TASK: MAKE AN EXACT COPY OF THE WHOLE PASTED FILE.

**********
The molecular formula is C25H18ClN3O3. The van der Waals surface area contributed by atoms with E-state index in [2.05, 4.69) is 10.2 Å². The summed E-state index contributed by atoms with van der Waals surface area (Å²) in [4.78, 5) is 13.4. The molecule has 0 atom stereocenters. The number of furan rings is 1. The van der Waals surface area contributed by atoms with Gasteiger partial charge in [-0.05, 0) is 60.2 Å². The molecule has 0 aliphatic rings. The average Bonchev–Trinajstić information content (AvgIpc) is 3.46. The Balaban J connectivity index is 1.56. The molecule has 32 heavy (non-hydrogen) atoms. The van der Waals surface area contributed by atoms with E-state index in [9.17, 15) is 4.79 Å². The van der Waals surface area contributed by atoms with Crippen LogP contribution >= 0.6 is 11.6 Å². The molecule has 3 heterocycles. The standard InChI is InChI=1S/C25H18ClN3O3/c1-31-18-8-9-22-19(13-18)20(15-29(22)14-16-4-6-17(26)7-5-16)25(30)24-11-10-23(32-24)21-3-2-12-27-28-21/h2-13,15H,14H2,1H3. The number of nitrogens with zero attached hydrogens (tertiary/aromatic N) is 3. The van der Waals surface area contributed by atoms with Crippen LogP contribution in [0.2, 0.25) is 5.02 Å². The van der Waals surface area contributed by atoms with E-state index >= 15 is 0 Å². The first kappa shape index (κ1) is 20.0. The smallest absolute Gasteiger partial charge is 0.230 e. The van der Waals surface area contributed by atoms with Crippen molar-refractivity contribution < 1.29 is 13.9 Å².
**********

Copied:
The molecular formula is C25H18ClN3O3. The van der Waals surface area contributed by atoms with E-state index in [2.05, 4.69) is 10.2 Å². The summed E-state index contributed by atoms with van der Waals surface area (Å²) in [4.78, 5) is 13.4. The molecule has 0 atom stereocenters. The number of furan rings is 1. The van der Waals surface area contributed by atoms with Gasteiger partial charge in [-0.05, 0) is 60.2 Å². The molecule has 0 aliphatic rings. The average Bonchev–Trinajstić information content (AvgIpc) is 3.46. The Balaban J connectivity index is 1.56. The molecule has 32 heavy (non-hydrogen) atoms. The van der Waals surface area contributed by atoms with E-state index in [9.17, 15) is 4.79 Å². The van der Waals surface area contributed by atoms with Crippen LogP contribution >= 0.6 is 11.6 Å². The molecule has 3 heterocycles. The standard InChI is InChI=1S/C25H18ClN3O3/c1-31-18-8-9-22-19(13-18)20(15-29(22)14-16-4-6-17(26)7-5-16)25(30)24-11-10-23(32-24)21-3-2-12-27-28-21/h2-13,15H,14H2,1H3. The number of nitrogens with zero attached hydrogens (tertiary/aromatic N) is 3. The van der Waals surface area contributed by atoms with Crippen LogP contribution in [0.2, 0.25) is 5.02 Å². The van der Waals surface area contributed by atoms with E-state index >= 15 is 0 Å². The first kappa shape index (κ1) is 20.0. The smallest absolute Gasteiger partial charge is 0.230 e. The van der Waals surface area contributed by atoms with Crippen molar-refractivity contribution < 1.29 is 13.9 Å².